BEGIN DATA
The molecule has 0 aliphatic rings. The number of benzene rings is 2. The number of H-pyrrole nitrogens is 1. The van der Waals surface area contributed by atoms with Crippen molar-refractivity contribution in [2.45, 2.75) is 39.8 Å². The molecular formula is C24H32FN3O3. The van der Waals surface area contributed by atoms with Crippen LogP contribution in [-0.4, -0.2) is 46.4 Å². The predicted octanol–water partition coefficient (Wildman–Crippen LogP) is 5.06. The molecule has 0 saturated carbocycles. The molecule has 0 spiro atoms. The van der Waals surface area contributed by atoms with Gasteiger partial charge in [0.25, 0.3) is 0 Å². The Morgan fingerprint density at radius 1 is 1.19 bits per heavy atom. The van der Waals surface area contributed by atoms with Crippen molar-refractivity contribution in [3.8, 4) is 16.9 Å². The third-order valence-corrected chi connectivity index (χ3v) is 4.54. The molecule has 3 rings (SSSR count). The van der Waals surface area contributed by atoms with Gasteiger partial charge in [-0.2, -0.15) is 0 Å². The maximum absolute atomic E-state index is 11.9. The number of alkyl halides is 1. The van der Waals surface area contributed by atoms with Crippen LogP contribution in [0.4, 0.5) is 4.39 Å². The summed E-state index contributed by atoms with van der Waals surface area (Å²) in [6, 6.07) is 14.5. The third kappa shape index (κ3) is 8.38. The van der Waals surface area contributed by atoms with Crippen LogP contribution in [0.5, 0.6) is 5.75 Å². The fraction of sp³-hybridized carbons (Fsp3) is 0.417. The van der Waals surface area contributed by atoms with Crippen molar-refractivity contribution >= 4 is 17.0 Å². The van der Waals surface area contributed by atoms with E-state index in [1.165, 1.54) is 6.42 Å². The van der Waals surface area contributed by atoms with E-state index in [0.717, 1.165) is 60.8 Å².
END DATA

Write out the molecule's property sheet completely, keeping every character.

The molecule has 0 aliphatic rings. The number of benzene rings is 2. The number of H-pyrrole nitrogens is 1. The van der Waals surface area contributed by atoms with Crippen molar-refractivity contribution in [2.45, 2.75) is 39.8 Å². The molecular formula is C24H32FN3O3. The van der Waals surface area contributed by atoms with Crippen LogP contribution in [-0.4, -0.2) is 46.4 Å². The predicted octanol–water partition coefficient (Wildman–Crippen LogP) is 5.06. The molecule has 0 saturated carbocycles. The molecule has 0 spiro atoms. The van der Waals surface area contributed by atoms with Gasteiger partial charge in [0.25, 0.3) is 0 Å². The Morgan fingerprint density at radius 1 is 1.19 bits per heavy atom. The van der Waals surface area contributed by atoms with Crippen molar-refractivity contribution in [3.8, 4) is 16.9 Å². The third-order valence-corrected chi connectivity index (χ3v) is 4.54. The molecule has 3 rings (SSSR count). The van der Waals surface area contributed by atoms with Gasteiger partial charge in [-0.2, -0.15) is 0 Å². The maximum absolute atomic E-state index is 11.9. The number of alkyl halides is 1. The van der Waals surface area contributed by atoms with Crippen LogP contribution in [0.4, 0.5) is 4.39 Å². The summed E-state index contributed by atoms with van der Waals surface area (Å²) in [6, 6.07) is 14.5. The third kappa shape index (κ3) is 8.38. The van der Waals surface area contributed by atoms with Crippen LogP contribution in [0.5, 0.6) is 5.75 Å². The fraction of sp³-hybridized carbons (Fsp3) is 0.417. The van der Waals surface area contributed by atoms with Crippen molar-refractivity contribution >= 4 is 17.0 Å². The van der Waals surface area contributed by atoms with E-state index in [1.165, 1.54) is 6.42 Å². The van der Waals surface area contributed by atoms with E-state index in [0.717, 1.165) is 60.8 Å².